Lost Souls is intense, creepy, and atmospheric. A waking nightmare with an ever-present sense of dread, a subtle wrongness twitching at the edges of the frame and pulsing beneath the carefully composed normalcy. It’s a beautiful, if sometimes overly busy, film, well cast, well performed, and well plotted. Sometimes with this genre, movies spend too much time setting everything up, with all the incident crammed into the final act. But Lost Souls doesn’t suffer from this, with exorcisms and hallucinations keeping the early going lively before the dark secrets and demonic conspiracies can come to a head in the climax. It is also a short film, coming in well under two hours, and if it’s not quite fast paced it’s at least always steadily moving forward.
What Lost Souls isn’t is an engaging story. It lacks emotional stakes. We don’t know what these characters want beyond simply the continued survival of the species and they hardly react at all to the events in their lives. When Chaplin discovers, for example, that the man who raised him is not only his uncle but also his father, having had a secret incestuous affair with his mother, his reaction is “Hmm, I suppose that is in keeping with this obscure biblical prophecy.” When his wife is shot dead in their living room, moments after he discovered her role in a conspiracy to turn him into the physical embodiment of Satan, he responds with mild surprise.
Now, the disposability of life is not a bad theme for a cosmic horror story, and the dull affect of the characters and the way that the plot seems to happen to them rather than their choices driving the story goes a long way to creating the nightmarish vibe of the film. But it also makes it hard to care about them. This is most evident at the climax when what ought to be a huge emotional moment, with both our protagonists putting their lives and souls on the line in the absolute test of faith and sacrifice, instead feels like a very perfunctory conclusion of the plot. That ending has grown on me. I like my horror melancholy and about moral degradation and cruel truths that can’t be unlearned, but I have to admit, my first reaction was, “That’s it?”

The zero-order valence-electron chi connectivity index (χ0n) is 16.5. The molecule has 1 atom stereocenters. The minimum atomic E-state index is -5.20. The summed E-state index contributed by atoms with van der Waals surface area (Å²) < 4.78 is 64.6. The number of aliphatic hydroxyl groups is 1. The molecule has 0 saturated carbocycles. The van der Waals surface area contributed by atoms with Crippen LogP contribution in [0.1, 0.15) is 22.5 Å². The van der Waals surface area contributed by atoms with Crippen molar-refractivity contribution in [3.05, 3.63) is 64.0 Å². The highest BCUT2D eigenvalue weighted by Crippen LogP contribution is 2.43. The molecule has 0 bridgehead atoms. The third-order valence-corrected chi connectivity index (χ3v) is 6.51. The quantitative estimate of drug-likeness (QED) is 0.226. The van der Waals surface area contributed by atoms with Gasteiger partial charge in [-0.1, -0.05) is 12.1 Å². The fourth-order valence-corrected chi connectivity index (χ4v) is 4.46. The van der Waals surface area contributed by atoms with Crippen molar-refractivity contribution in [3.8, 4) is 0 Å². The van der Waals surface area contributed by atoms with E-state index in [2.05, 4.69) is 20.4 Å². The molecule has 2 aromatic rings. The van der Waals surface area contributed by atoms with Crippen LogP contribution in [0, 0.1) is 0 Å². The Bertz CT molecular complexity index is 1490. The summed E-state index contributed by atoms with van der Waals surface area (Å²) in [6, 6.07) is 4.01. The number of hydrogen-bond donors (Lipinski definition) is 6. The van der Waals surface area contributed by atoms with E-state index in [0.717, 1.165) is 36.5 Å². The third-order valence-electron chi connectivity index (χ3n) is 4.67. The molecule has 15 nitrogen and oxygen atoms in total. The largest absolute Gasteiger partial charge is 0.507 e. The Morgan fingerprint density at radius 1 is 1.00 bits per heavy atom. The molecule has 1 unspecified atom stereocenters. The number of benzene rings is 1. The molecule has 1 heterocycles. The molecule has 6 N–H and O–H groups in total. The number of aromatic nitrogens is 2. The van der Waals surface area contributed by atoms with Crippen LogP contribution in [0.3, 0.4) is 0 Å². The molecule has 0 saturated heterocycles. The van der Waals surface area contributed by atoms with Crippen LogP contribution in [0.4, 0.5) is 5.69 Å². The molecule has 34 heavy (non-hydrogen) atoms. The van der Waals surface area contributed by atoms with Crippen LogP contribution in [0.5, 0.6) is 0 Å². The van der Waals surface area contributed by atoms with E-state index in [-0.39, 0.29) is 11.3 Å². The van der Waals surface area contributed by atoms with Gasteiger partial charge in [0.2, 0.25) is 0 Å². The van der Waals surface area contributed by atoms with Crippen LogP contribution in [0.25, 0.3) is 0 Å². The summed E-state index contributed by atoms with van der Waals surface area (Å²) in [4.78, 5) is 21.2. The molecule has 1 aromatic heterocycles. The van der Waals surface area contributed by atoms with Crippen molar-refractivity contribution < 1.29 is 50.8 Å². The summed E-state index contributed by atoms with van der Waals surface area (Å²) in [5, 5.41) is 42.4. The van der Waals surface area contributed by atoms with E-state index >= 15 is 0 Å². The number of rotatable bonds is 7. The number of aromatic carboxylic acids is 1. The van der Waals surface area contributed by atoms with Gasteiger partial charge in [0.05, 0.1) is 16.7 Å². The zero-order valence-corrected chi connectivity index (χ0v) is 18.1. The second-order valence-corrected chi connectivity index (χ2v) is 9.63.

The movie would also have been wise to choose one protagonist and stick to their perspective. There should be a certain amount of mystery surrounding these characters, whether it’s the strange girl who’s telling you your life is a lie, or the seemingly nice man who you believe is destined to become the Antichrist. But jumping between the perspectives the way we do, robs the film of this tension, which is a problem when the rest of the movie is so subdued and low key.
What can you say about a movie that does everything well except the one thing that matters? Lost Souls is a great movie and a terrible story. I enjoyed it, and would recommend it, but with the caveat that it’s not very good and you probably shouldn’t see it.
Next Time: What strange unholy noises do you hear in the Darkness? It’s the audience leaving the theater.